New Kid. By Jerry Craft. Color by Jim Callahan. Harper. ISBN 978-0062691194 (softcover), $12.99; ISBN 978-0062691200 (hardcover), $21.99. 256 pages.
A month ago, Jerry Craft’s graphic novel New Kid became the first comic to win the coveted Newbery Medal for children’s literature. I came to New Kid late, and KinderComics readers may remember that I did not include it among my faves of 2019. I wish I had. I confess I put off reading New Kid because I did not love its graphic style, which struck me as cobbled together digitally, with elements seemingly cloned, rescaled, and reused across its pages. At first the work looked patchy to me, compositionally choppy, and too tech-dependent for my tastes. I didn’t see the visual flow or elegance of design that I tend to crave. So, I was closed-mind about this one, I have to say.
(This would not be the first time my aesthetic preferences blocked me from recognizing good work. For instance, I recently read Maggie Thrash’s fine comics memoir Honor Girl, done in a seemingly naive watercolor style, and realized that I had been avoiding that one also. I had sold it short.)
New Kid deserves better from me. It’s an excellent school story, not only smartly written but visually clever and insinuating throughout. Craft, with exceeding sharpness, depicts African American scholarship boy Jordan Banks and his private school mates at awkward intersections of race, class, and gender. Indeed New Kid, with miraculously high spirits, examines the effects of racism and classism without ever actually breathing those words. Craft is astute and at times can be blunt, but is also endlessly subtle; his touch is marvelously light, yet telling. New Kid manages to be hopeful and often funny, even while acknowledging racism as both systemic feature and stubborn habit.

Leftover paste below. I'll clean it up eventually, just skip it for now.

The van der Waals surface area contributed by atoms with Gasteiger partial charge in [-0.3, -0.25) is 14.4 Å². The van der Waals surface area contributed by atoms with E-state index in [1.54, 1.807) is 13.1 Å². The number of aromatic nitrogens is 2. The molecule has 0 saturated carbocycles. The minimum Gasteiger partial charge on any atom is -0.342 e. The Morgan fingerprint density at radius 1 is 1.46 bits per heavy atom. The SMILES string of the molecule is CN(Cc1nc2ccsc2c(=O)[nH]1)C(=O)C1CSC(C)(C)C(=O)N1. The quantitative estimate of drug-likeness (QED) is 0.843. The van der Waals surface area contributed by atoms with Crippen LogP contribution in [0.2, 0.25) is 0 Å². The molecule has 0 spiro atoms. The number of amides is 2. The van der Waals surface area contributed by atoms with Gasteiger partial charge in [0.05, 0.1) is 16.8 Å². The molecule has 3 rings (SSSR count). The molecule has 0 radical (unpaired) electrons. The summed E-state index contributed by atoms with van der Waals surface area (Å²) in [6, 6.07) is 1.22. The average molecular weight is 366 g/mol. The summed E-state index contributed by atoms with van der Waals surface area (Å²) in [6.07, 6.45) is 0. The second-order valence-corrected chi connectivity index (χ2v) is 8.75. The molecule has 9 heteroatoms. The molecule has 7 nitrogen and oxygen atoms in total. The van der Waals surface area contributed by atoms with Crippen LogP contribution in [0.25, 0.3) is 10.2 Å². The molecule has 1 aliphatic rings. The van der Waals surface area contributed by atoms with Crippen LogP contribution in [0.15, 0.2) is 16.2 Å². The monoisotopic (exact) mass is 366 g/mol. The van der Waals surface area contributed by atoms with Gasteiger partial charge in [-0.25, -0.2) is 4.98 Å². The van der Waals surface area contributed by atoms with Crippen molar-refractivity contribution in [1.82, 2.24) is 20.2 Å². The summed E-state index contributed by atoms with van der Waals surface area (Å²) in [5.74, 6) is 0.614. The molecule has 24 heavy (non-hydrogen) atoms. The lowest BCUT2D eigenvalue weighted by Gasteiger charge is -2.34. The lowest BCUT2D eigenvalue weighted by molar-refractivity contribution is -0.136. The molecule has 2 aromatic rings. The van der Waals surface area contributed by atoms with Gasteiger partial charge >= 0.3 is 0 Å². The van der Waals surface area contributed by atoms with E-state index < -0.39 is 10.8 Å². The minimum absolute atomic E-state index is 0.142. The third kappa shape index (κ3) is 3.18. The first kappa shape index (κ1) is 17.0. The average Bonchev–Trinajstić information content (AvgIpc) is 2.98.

The story of one school year, New Kid gently critiques the class aspirations of private school parents, the casual racist carelessness of teachers, and the blunders of overcompensatory liberal tone-deafness, all while painting Jordan and his fellow students as canny survivors. The book abounds with sly, knowing recognitions, unexplained but pointed, including many gags that show Jordan trying to deal quietly with racial and class-based awkwardness. A middle-class Black boy in a (to him) new school that defines the very notion of privilege, Jordan is alive to the implications of every social move. Craft’s approach is at once realistic, worldly, amused, jaded even, and yet guardedly optimistic; he is properly impatient with ingrained prejudice, yet fatalistically aware that, well, young people have to get on in this broken world. New Kid humorously acknowledges the ways young people of color are too often seen, or rather mis-recognized, and fences smartly with the usual stereotypes about young urban Blackness.
The school kids mostly come out well here: they see and deal with social inequality and the willed blindness of adults while upholding their sense of humor and camaraderie. Running gags and droll in-jokes are everywhere: a kind of code and coping mechanism among the kids. For example, Jordan and his classmate Drew call each other mistaken names throughout, mimicking the cluelessness of their white teacher who cannot distinguish one Black student from another. The jokes in New Kid are not just funny, but insightful—as are the young people who tell them.